Friday, January 9, 2009

The myth of 'compassionate conservatism'

I recently joined the social networking site Facebook and looked around for people I might be acquainted with. In the process I found the page for one woman I've known since the 1990s from the Christian singles community here in Pittsburgh; in the slot for "political stance" she had marked "compassionate conservative."

That took me back to eight years ago, when then-president-elect George W. Bush described himself as the same and promised programs that would reflect that.

Here's the problem with "compassionate conservatism" -- it doesn't really exist. I'm not at all saying that conservatives cannot be compassionate, at least on an individual level; however, "compassion" cannot be shaped into an ideology.

To be truly compassionate a person must "have been there" -- or at least be willing to "go there" -- and also help to determine a person's real needs and how to address them. Committed conservatives, on the other hand, focus on how to do that while still maintaining its agenda of shrinking political involvement. Put another way, "compassionate conservatism" focuses on what it wants to give and how it does so, sabotaging its stated intentions.

The concept of "compassionate conservatism" flows from the suspect narrative that "Great Society" programs instituted in the 1960s have actually hurt the poor, and it proposes that such diaconal remedies be taken over by private charities, generally churches. In fact, President Bush pushed a bill that would have hopefully done just that.

Moreover, as envisioned by Marvin Olasky, editor of the ultra-conservative World magazine and a journalism professor at the University of Texas who had advised President Bush when he was governor of Texas, under such a program the government would pay churches to do ministry -- and hopefully, in the process, convert the poor to his version of Christianity, making people more "moral" so we wouldn't have to worry about them anymore.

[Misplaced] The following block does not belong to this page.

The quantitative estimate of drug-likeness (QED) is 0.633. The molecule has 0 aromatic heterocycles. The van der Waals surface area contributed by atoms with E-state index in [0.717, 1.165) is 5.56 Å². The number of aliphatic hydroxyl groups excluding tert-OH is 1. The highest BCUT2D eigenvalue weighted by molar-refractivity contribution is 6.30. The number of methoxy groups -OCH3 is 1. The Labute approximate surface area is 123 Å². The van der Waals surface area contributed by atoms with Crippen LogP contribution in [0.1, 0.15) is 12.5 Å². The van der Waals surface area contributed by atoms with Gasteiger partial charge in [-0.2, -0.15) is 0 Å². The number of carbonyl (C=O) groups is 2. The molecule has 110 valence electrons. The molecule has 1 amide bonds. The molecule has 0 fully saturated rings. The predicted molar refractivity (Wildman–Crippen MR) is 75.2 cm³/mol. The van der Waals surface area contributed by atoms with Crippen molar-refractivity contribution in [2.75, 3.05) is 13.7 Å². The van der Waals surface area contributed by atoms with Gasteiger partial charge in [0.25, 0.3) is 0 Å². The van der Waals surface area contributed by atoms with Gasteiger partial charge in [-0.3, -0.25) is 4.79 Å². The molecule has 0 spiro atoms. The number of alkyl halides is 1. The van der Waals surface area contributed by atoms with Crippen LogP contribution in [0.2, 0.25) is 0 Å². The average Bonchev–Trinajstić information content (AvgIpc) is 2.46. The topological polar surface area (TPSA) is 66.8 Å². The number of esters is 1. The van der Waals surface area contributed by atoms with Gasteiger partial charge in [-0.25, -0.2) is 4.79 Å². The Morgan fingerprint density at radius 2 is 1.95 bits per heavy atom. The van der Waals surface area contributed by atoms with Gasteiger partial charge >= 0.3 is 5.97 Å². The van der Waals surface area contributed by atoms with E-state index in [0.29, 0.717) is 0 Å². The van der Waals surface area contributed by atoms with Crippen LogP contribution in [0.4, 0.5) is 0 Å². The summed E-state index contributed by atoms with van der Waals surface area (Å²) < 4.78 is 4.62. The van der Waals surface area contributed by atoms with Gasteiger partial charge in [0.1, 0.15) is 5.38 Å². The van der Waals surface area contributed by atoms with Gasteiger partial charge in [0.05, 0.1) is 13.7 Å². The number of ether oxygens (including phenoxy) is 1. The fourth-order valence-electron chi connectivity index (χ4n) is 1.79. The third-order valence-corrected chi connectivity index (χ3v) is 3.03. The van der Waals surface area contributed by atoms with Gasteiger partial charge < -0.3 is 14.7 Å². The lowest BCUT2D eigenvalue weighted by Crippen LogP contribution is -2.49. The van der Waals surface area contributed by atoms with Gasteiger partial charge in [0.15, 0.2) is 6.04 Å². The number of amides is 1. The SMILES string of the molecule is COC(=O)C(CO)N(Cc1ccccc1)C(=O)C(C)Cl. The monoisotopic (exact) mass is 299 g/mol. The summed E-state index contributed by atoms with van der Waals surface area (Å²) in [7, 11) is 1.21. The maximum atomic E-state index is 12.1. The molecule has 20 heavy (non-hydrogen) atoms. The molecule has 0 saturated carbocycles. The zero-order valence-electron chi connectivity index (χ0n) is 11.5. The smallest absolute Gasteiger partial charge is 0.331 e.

However, such things as job training and college grants paid for by tax dollars have actually done more for the poor than anything conservatives have attempted; you don't have a black middle-class outside the South without them. But those programs were cut in the early 1980s when Ronald Reagan, the first modern conservative president, was in office.

More important, "compassionate conservatism" wrongly assumes that the poor are poor primarily because of bad choices on their part; in fact, however, many simply don't have the opportunity to better themselves because of lack of resources and, eventually, hope.

Beginning in the 1950s, for openers, federal policy helped to create, for example, the disparity between rich and poor by making loans available to folks to buy new homes in what are now suburban areas, and the interstate highway system was built at that time to make center cities easily accessible to people with wheels. Those basically emptied out most cities of wealthier whites because economic and political clout -- including, of course, jobs -- left with them. Furthermore, those loans were somehow not made available to African-Americans, so center cities became blacker and poorer; the lack of economic opportunity in part due to racism caused families to split because Dad often had trouble finding good work, creating dissension at home because he then could not exercise his God-given authority as the head of the household.

In other words, we're looking at a problem that had its basis in political decisions that conservatives themselves often benefited from (because suburbs are generally conservative). And in fact, "compassionate conservatism" as practiced was designed to get the "rich" to keep their money and cultural power in the process. No real compassion there, only institutionalized hypocrisy.

Also keep in mind that the civil-rights movement, which conservatives generally ignored or opposed, was not at first about rich vs. poor (that came later). The Dexter Avenue Baptist Church in Montgomery, Ala., where the Rev. Martin Luther King Jr. was pastor when the legendary bus boycott broke out, actually was a high-class congregation comprising the professional and mercantile class of that city; yet its members regularly felt the sting of segregation.

You see, in this case true compassion seeks not just relief from immediate circumstances but a restructuring of society to make sure that people have a chance to make their own way down the road. If there is a barrier that keeps a friend from getting a job or into a school, the compassionate person will not only commisserate with that friend but will work to have that barrier removed. "Compassionate conservatism" simply doesn't address those barriers, which is why no one's talking about it today.

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